Marketers, by now, are well-versed in the customer journey. And for good reason: being aware of the twists and turns a customer takes on the way to a sale is incredibly instructive—not to mention sobering, even humbling.
Awareness of the customer journey is a constant reminder that all those prospects out there aren't waiting with bated breath for your next great announcement. Every message, social media post, product release, email, and ad is fighting for your audience's attention.
But knowing the other side of the story, the buying process, is equally important for good content marketing.
But wait—Isn't the buying process the same as the customer's journey?
Not exactly. They are related, but they are not the same thing.
The customer journey follows a potential buyer through their various travails and travels—the ups and downs of their media consumption and personal journey from research to discovery to consideration and decision.
The buying process places that person's path in the context of the buying team and the company. Thus, it gives us insights that are essential for the marketing and sales process:
- Who else is on the sales team?
- What roles do each of the team members play?
- What information do they need?
- Who is calling the shots?
- How is the ultimate decision being made?
What's more, in situations with two or more key players—all with their own buyer's journey—a single buying-process visualization maps them both, and it gives you some understanding of how a buying decision is made in your targeted company.
Many have described the B2B buying process, but when you're building a buying-process map from the ground up, visualizing is easier—and, ultimately, easier to understand.
The 'Basic' B2B Buying Process
We'll start with the most basic transaction. There's a buyer and a seller, usually a sales rep from your company. It might look like this:
If it were always that simple, you could move on to the next topic in your agenda and forget about this exercise.
Alas, selling these days is rarely that simple, especially in B2B marketing, where the growth of the buying team is now the stuff of legend. I've written previously about the buying team's having to meet in a minor league baseball park. Or having more characters than Game of Thrones.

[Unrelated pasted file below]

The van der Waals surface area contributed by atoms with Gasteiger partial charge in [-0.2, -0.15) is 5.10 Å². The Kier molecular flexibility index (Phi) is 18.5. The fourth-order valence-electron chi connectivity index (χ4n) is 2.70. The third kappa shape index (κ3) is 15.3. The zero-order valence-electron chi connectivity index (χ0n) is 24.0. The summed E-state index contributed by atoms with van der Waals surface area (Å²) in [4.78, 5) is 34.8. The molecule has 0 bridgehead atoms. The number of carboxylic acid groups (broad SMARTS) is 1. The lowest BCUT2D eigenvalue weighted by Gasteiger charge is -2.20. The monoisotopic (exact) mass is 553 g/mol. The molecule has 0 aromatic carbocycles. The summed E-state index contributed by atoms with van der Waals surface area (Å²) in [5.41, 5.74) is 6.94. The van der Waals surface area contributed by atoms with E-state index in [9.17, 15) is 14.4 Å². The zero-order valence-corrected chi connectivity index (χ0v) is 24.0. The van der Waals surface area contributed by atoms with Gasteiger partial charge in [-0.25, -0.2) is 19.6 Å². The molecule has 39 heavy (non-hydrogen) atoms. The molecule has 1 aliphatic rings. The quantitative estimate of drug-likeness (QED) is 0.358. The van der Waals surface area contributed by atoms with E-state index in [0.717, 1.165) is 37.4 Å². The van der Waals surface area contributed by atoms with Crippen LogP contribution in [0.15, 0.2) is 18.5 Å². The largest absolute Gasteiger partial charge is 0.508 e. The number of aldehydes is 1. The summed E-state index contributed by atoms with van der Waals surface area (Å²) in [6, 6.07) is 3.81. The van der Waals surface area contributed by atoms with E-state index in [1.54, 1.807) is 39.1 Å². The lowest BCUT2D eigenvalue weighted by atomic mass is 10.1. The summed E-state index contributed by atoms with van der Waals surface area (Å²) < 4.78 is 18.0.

The goal is not to clutter this map with additional players, but to help content marketers understand who is doing what.
So, who are those other players?
First, a buyer, especially in an industrial setting, usually has a team of coworkers. A process supervisor, for instance, might have several workers who operate stations or machines in that process. They might be the people who alert their supervisor that a problem is occurring in the line. It might look like this:
The buyer will want to keep the team closely involved throughout the entire process for two reasons. First, the team members were the ones who discovered the problem and understood the implications it had in the process, so they will have good insight into possible solutions. And second, the team members will most likely be responsible for implementing any changes. A smart supervisor will want to give them a sense of ownership of any "solution" that comes out of the process.
In the same way, the machine operators can't simply pull the trigger and authorize the purchase. Our buyer, the process supervisor, can't either. They have a reporting relationship with at least one direct manager and possibly a series of plant, production, or engineering management reports.
To keep the chart from getting too crowded, we will use one figure, knowing there could be several layers depending on the company and the size of the purchase.